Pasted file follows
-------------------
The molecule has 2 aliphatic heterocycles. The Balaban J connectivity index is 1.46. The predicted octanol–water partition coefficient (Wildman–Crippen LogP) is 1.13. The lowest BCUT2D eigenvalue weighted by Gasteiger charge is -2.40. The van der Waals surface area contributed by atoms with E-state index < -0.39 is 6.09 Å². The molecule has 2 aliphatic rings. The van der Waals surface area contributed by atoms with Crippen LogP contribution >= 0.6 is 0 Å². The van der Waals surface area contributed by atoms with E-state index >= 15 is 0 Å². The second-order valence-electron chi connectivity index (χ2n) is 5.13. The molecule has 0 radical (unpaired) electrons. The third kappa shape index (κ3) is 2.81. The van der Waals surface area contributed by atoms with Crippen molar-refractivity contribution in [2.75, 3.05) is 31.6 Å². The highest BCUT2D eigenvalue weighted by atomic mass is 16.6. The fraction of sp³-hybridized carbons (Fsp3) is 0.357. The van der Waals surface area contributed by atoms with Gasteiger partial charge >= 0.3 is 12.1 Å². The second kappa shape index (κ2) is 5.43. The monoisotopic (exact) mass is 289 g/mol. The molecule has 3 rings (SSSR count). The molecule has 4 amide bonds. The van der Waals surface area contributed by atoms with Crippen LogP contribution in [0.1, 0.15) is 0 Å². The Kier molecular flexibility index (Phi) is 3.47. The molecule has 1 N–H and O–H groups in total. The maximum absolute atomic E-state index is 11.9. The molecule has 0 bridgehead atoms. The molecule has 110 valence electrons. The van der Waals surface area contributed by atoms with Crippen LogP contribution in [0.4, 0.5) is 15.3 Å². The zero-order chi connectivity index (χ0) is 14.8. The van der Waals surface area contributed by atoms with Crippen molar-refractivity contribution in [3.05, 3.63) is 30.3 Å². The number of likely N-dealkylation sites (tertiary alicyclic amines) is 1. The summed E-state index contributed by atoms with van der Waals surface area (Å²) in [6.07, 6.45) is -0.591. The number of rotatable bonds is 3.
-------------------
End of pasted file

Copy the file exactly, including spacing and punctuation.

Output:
The molecule has 2 aliphatic heterocycles. The Balaban J connectivity index is 1.46. The predicted octanol–water partition coefficient (Wildman–Crippen LogP) is 1.13. The lowest BCUT2D eigenvalue weighted by Gasteiger charge is -2.40. The van der Waals surface area contributed by atoms with E-state index < -0.39 is 6.09 Å². The molecule has 2 aliphatic rings. The van der Waals surface area contributed by atoms with Crippen LogP contribution >= 0.6 is 0 Å². The van der Waals surface area contributed by atoms with E-state index >= 15 is 0 Å². The second-order valence-electron chi connectivity index (χ2n) is 5.13. The molecule has 0 radical (unpaired) electrons. The third kappa shape index (κ3) is 2.81. The van der Waals surface area contributed by atoms with Crippen molar-refractivity contribution in [2.75, 3.05) is 31.6 Å². The highest BCUT2D eigenvalue weighted by atomic mass is 16.6. The fraction of sp³-hybridized carbons (Fsp3) is 0.357. The van der Waals surface area contributed by atoms with Gasteiger partial charge >= 0.3 is 12.1 Å². The second kappa shape index (κ2) is 5.43. The monoisotopic (exact) mass is 289 g/mol. The molecule has 3 rings (SSSR count). The molecule has 4 amide bonds. The van der Waals surface area contributed by atoms with Crippen LogP contribution in [0.1, 0.15) is 0 Å². The Kier molecular flexibility index (Phi) is 3.47. The molecule has 1 N–H and O–H groups in total. The maximum absolute atomic E-state index is 11.9. The molecule has 0 bridgehead atoms. The molecule has 110 valence electrons. The van der Waals surface area contributed by atoms with Crippen LogP contribution in [0.4, 0.5) is 15.3 Å². The zero-order chi connectivity index (χ0) is 14.8. The van der Waals surface area contributed by atoms with Crippen molar-refractivity contribution in [3.05, 3.63) is 30.3 Å². The number of likely N-dealkylation sites (tertiary alicyclic amines) is 1. The summed E-state index contributed by atoms with van der Waals surface area (Å²) in [6.07, 6.45) is -0.591. The number of rotatable bonds is 3.